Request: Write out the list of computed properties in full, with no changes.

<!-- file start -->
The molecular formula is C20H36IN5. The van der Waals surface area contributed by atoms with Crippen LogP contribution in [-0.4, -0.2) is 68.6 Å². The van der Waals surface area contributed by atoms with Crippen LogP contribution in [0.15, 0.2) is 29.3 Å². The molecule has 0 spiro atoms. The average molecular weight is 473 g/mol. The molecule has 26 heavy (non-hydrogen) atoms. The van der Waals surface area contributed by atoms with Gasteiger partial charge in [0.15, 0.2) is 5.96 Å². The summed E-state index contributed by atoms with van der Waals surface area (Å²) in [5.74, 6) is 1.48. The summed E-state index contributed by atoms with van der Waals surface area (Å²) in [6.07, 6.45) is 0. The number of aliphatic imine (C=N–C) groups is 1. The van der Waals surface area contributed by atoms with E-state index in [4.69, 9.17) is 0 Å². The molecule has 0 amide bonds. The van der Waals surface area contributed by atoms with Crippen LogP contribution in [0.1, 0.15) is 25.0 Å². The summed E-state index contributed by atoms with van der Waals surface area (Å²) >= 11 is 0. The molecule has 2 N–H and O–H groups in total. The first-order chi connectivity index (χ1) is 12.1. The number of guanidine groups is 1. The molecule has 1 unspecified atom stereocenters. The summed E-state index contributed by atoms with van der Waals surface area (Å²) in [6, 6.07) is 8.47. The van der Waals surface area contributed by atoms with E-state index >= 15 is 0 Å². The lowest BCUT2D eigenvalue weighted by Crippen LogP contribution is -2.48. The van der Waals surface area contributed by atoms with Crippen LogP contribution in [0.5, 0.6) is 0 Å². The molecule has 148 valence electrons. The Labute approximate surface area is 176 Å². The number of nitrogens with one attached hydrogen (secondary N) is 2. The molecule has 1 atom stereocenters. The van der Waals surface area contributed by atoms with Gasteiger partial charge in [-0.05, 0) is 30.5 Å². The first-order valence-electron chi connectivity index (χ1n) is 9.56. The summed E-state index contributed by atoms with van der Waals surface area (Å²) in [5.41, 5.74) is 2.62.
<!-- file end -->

The molecular formula is C20H36IN5. The van der Waals surface area contributed by atoms with Crippen LogP contribution in [-0.4, -0.2) is 68.6 Å². The van der Waals surface area contributed by atoms with Crippen LogP contribution in [0.15, 0.2) is 29.3 Å². The molecule has 0 spiro atoms. The average molecular weight is 473 g/mol. The molecule has 26 heavy (non-hydrogen) atoms. The van der Waals surface area contributed by atoms with Gasteiger partial charge in [0.15, 0.2) is 5.96 Å². The summed E-state index contributed by atoms with van der Waals surface area (Å²) in [5.74, 6) is 1.48. The summed E-state index contributed by atoms with van der Waals surface area (Å²) in [6.07, 6.45) is 0. The number of aliphatic imine (C=N–C) groups is 1. The van der Waals surface area contributed by atoms with E-state index in [4.69, 9.17) is 0 Å². The molecule has 0 amide bonds. The van der Waals surface area contributed by atoms with Crippen LogP contribution in [0.1, 0.15) is 25.0 Å². The summed E-state index contributed by atoms with van der Waals surface area (Å²) >= 11 is 0. The molecule has 2 N–H and O–H groups in total. The first-order chi connectivity index (χ1) is 12.1. The number of guanidine groups is 1. The molecule has 1 unspecified atom stereocenters. The summed E-state index contributed by atoms with van der Waals surface area (Å²) in [6, 6.07) is 8.47. The van der Waals surface area contributed by atoms with E-state index >= 15 is 0 Å². The lowest BCUT2D eigenvalue weighted by Crippen LogP contribution is -2.48. The van der Waals surface area contributed by atoms with Crippen LogP contribution in [0.5, 0.6) is 0 Å². The molecule has 148 valence electrons. The Labute approximate surface area is 176 Å². The number of nitrogens with one attached hydrogen (secondary N) is 2. The molecule has 1 atom stereocenters. The van der Waals surface area contributed by atoms with Gasteiger partial charge in [-0.05, 0) is 30.5 Å². The first-order valence-electron chi connectivity index (χ1n) is 9.56. The summed E-state index contributed by atoms with van der Waals surface area (Å²) in [5.41, 5.74) is 2.62.